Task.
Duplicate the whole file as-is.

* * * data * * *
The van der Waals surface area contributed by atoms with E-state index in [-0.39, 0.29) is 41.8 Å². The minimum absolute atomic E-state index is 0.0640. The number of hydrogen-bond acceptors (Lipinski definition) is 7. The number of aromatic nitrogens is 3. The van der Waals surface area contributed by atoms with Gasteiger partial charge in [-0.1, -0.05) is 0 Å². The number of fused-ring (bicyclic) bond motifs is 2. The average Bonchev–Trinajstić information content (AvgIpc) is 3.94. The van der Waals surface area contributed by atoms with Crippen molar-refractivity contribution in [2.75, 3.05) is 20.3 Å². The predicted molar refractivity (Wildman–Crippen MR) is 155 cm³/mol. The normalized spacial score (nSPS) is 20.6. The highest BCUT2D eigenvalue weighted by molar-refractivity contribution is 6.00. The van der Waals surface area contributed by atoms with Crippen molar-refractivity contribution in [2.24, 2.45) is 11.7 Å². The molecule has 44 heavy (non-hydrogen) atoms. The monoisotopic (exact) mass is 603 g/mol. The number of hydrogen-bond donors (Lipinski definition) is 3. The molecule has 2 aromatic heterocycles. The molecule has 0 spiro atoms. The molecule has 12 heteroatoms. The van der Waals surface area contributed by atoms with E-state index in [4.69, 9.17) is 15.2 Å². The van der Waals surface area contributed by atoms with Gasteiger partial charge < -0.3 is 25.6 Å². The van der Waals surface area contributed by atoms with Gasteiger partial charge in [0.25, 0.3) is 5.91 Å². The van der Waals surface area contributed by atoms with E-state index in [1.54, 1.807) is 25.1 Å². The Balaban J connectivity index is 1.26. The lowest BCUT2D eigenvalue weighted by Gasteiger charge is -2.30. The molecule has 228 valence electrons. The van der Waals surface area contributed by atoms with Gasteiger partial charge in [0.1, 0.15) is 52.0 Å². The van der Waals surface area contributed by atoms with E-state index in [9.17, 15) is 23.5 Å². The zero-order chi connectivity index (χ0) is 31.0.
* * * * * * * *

The van der Waals surface area contributed by atoms with E-state index in [-0.39, 0.29) is 41.8 Å². The minimum absolute atomic E-state index is 0.0640. The number of hydrogen-bond acceptors (Lipinski definition) is 7. The number of aromatic nitrogens is 3. The van der Waals surface area contributed by atoms with Gasteiger partial charge in [-0.1, -0.05) is 0 Å². The number of fused-ring (bicyclic) bond motifs is 2. The average Bonchev–Trinajstić information content (AvgIpc) is 3.94. The van der Waals surface area contributed by atoms with Crippen molar-refractivity contribution in [2.75, 3.05) is 20.3 Å². The predicted molar refractivity (Wildman–Crippen MR) is 155 cm³/mol. The normalized spacial score (nSPS) is 20.6. The highest BCUT2D eigenvalue weighted by molar-refractivity contribution is 6.00. The van der Waals surface area contributed by atoms with Crippen molar-refractivity contribution in [2.24, 2.45) is 11.7 Å². The molecule has 44 heavy (non-hydrogen) atoms. The monoisotopic (exact) mass is 603 g/mol. The number of hydrogen-bond donors (Lipinski definition) is 3. The molecule has 2 aromatic heterocycles. The molecule has 0 spiro atoms. The molecule has 12 heteroatoms. The van der Waals surface area contributed by atoms with E-state index in [4.69, 9.17) is 15.2 Å². The van der Waals surface area contributed by atoms with Gasteiger partial charge < -0.3 is 25.6 Å². The van der Waals surface area contributed by atoms with Gasteiger partial charge in [0.25, 0.3) is 5.91 Å². The van der Waals surface area contributed by atoms with E-state index in [1.54, 1.807) is 25.1 Å². The Balaban J connectivity index is 1.26. The lowest BCUT2D eigenvalue weighted by Gasteiger charge is -2.30. The molecule has 228 valence electrons. The van der Waals surface area contributed by atoms with Gasteiger partial charge in [0.1, 0.15) is 52.0 Å². The van der Waals surface area contributed by atoms with E-state index in [9.17, 15) is 23.5 Å². The zero-order chi connectivity index (χ0) is 31.0.